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Just how good is the Yankees farm system?

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Public consensus on the team’s farm has evaporated, leaving it unclear whether the Yankees still possess a potent farm, or a mediocre one.

MLB: Spring Training-Baltimore Orioles at New York Yankees Kim Klement-USA TODAY Sports

Over the past decade, the Yankees farm system has followed a pretty easy-to-trace path. In the early 2010’s, the team sported a middling system, occasionally churning out a supposed uber prospect like Jesus Montero, but mostly lacking the top-end talent that goes to teams picking early in the draft. By the mid-teens, of course, the front office rebuilt and laid the seeds for an excellent system. As the Baby Bombers graduated in recent years, the farm has taken a step back, and has profiled as more solid than spectacular for the past couple campaigns.

However, we’ve reached prospect season again, and this time around, things don’t look as clear. Whereas there’s typically been some level of critical consensus regarding the system’s quality in past years, this season, the top public experts are split. Do the Yankees have a deep, high-upside system? Has it regressed to the mediocre levels it used to traffic in 10 years ago? The contradictory opinions of the scouts leave it difficult to say.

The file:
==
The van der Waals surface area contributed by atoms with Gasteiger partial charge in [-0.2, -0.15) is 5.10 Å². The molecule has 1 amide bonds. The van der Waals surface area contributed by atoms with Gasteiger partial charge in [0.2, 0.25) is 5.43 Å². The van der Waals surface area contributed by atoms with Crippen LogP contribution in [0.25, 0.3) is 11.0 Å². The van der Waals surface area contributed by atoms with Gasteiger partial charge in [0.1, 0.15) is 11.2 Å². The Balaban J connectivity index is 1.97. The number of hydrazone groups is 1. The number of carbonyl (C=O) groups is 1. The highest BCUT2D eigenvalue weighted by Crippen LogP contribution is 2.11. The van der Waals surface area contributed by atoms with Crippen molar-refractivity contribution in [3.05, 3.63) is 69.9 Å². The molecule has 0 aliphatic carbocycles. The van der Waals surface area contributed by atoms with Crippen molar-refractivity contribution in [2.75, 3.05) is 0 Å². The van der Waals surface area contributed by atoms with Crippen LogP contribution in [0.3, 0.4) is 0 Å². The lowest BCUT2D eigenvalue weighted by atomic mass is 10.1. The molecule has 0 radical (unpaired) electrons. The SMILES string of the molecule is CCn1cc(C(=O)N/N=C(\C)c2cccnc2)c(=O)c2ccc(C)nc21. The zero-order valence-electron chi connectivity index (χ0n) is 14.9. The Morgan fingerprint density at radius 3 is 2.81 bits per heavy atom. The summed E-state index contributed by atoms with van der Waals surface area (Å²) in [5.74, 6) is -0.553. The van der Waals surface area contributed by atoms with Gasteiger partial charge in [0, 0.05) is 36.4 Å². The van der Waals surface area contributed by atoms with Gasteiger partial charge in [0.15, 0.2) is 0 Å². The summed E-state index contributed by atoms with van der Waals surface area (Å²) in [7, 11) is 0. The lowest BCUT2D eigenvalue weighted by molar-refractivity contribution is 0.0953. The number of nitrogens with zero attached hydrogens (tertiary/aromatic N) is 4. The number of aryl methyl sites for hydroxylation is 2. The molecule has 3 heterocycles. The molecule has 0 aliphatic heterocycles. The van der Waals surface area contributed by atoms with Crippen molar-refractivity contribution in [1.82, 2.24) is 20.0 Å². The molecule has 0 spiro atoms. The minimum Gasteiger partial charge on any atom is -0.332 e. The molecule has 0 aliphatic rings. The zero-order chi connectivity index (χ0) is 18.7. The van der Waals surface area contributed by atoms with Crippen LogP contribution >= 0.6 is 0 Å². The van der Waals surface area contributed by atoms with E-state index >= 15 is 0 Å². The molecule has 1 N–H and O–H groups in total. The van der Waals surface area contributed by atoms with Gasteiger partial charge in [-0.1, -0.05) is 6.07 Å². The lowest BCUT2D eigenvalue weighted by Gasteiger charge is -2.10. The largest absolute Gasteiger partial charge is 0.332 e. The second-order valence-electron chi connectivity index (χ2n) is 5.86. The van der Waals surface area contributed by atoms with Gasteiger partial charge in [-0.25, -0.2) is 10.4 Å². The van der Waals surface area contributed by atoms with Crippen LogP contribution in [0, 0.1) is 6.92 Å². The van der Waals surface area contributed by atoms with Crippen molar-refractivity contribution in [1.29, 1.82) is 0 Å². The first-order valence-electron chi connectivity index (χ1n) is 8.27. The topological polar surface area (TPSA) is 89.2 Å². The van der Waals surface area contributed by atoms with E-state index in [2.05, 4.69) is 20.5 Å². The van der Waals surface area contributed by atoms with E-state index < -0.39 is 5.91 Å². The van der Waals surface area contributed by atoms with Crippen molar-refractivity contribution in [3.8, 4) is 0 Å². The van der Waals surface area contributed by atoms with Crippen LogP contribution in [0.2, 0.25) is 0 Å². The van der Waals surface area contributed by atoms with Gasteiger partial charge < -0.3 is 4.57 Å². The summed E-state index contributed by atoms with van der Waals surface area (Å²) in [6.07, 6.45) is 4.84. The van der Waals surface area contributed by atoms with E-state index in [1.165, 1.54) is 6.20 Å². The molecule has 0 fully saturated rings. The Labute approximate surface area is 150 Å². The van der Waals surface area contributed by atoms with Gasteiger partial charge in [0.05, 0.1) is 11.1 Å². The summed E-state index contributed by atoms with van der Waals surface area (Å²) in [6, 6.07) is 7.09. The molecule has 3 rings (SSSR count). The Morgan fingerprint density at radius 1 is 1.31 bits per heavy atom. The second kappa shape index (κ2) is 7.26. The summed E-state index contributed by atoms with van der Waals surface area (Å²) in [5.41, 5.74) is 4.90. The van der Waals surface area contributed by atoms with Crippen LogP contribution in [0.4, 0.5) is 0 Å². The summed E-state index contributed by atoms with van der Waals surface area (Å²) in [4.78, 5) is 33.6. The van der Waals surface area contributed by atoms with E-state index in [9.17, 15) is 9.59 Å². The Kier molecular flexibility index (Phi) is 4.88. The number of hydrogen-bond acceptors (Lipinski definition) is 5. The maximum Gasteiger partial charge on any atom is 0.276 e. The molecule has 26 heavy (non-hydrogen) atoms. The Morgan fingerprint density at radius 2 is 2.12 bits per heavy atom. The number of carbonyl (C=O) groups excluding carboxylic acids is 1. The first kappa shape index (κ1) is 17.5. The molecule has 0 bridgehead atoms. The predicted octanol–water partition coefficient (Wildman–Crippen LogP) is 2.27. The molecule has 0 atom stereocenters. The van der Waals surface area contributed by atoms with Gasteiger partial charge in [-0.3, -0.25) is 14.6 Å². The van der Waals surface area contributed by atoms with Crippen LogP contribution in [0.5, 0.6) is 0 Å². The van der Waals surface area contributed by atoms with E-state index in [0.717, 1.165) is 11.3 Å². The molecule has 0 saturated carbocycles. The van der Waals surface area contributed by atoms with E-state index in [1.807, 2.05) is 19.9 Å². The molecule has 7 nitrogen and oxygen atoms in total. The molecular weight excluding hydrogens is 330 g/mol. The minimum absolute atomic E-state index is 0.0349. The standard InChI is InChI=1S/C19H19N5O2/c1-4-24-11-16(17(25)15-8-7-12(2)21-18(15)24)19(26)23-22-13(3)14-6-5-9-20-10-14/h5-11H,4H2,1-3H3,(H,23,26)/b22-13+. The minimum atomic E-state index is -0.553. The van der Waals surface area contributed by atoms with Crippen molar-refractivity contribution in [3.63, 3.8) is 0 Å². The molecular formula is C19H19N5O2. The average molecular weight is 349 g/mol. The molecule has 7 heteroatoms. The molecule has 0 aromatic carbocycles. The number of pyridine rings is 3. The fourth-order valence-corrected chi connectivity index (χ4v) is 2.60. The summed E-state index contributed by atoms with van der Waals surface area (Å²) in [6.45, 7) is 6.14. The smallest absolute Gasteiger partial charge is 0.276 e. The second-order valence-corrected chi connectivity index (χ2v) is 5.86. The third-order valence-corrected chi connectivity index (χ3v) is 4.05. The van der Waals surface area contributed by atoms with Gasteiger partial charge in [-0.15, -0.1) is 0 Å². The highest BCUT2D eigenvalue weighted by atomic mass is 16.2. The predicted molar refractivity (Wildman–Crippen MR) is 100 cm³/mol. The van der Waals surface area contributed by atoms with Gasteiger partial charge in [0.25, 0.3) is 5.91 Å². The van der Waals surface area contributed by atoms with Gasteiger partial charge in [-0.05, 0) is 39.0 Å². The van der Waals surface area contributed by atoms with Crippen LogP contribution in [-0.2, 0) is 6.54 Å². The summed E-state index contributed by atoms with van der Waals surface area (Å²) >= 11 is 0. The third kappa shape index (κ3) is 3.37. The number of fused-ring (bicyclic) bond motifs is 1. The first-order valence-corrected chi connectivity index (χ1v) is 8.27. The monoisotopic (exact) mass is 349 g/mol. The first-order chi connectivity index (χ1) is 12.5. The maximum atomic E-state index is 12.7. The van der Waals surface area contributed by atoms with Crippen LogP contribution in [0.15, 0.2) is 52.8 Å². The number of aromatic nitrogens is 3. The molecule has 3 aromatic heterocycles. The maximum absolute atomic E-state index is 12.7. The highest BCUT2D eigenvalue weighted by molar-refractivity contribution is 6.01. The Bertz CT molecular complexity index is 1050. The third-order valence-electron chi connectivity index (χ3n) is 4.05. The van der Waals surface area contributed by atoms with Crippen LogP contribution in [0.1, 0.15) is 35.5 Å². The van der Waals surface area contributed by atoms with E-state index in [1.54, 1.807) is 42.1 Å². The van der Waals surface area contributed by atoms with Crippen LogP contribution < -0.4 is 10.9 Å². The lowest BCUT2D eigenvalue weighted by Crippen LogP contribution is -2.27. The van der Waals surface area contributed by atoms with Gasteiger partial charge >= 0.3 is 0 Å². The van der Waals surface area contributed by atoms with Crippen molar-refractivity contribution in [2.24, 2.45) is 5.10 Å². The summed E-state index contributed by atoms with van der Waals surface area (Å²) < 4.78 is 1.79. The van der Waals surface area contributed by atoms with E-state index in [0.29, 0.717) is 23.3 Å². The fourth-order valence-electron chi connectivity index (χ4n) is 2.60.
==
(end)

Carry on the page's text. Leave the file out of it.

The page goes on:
You’ll need subscriptions to read Baseball America and Keith Law’s respective farm system rankings, but BA put the Yankees down at 18th, while Law ranked them 14th. On the other side of the spectrum reside Baseball Prospectus and FanGraphs. Per the always excellent BP Annual, the Yankees rank sixth. FanGraphs has yet to compile their statistically-based farm rankings, but the Yankees placed eighth by their expected future value metric during the middle of last year, and there’s reason to believe they’ll rank even higher this year. Last season, FG’s Eric Longenhagen placed a grade of 45+ or better on six Yankees prospects, while his recently released 2021 Yankees list gave 10 players such a grade.

That’s a pretty clear split; some see the system as average, while others hold it as just below the elite tier populated by teams like the Rays and Mariners. Contrast that dynamic with last year’s evaluations. Law, BP, and FanGraphs all placed the Yankees between six and nine in their rankings. All praised the team’s ability to develop young, hard-throwing pitchers, and noted that much of their talent resided in high-upside, lower-level players far from the majors.

That consensus has faded, leaving us to try and discern the system’s true quality on our own. The pandemic further complicates matters, as many prospects simply didn’t see live action last year, leaving scouts and fans alike to guess at how well they’ve developed behind closed doors. With opinion split and with less information out there than ever, do those of us on the outside have any idea just how good the Yankees farm is now?